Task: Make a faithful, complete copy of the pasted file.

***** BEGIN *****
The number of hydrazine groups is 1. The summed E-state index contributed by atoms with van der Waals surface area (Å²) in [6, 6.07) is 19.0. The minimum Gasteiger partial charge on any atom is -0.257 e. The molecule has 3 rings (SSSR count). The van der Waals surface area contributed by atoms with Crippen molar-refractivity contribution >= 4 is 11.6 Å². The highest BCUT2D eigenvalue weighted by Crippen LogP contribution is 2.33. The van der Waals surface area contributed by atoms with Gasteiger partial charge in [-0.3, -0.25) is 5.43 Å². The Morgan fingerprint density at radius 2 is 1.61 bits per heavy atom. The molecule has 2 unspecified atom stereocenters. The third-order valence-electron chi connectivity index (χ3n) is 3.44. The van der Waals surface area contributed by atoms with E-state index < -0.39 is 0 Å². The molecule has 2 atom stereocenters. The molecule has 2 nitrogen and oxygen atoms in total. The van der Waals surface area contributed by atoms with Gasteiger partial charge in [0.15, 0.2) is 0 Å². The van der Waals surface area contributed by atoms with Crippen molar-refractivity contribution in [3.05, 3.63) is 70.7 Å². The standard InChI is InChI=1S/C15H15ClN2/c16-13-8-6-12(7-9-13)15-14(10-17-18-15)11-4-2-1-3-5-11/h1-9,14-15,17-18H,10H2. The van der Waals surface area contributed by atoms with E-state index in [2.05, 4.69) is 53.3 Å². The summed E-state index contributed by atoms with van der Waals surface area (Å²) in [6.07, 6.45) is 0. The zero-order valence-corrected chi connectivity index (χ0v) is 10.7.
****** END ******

The number of hydrazine groups is 1. The summed E-state index contributed by atoms with van der Waals surface area (Å²) in [6, 6.07) is 19.0. The minimum Gasteiger partial charge on any atom is -0.257 e. The molecule has 3 rings (SSSR count). The van der Waals surface area contributed by atoms with Crippen molar-refractivity contribution >= 4 is 11.6 Å². The highest BCUT2D eigenvalue weighted by Crippen LogP contribution is 2.33. The van der Waals surface area contributed by atoms with Gasteiger partial charge in [-0.3, -0.25) is 5.43 Å². The Morgan fingerprint density at radius 2 is 1.61 bits per heavy atom. The molecule has 2 unspecified atom stereocenters. The third-order valence-electron chi connectivity index (χ3n) is 3.44. The van der Waals surface area contributed by atoms with E-state index < -0.39 is 0 Å². The molecule has 2 atom stereocenters. The molecule has 2 nitrogen and oxygen atoms in total. The van der Waals surface area contributed by atoms with Gasteiger partial charge in [0.15, 0.2) is 0 Å². The van der Waals surface area contributed by atoms with Crippen molar-refractivity contribution in [3.05, 3.63) is 70.7 Å². The standard InChI is InChI=1S/C15H15ClN2/c16-13-8-6-12(7-9-13)15-14(10-17-18-15)11-4-2-1-3-5-11/h1-9,14-15,17-18H,10H2. The van der Waals surface area contributed by atoms with E-state index in [2.05, 4.69) is 53.3 Å². The summed E-state index contributed by atoms with van der Waals surface area (Å²) in [6.07, 6.45) is 0. The zero-order valence-corrected chi connectivity index (χ0v) is 10.7.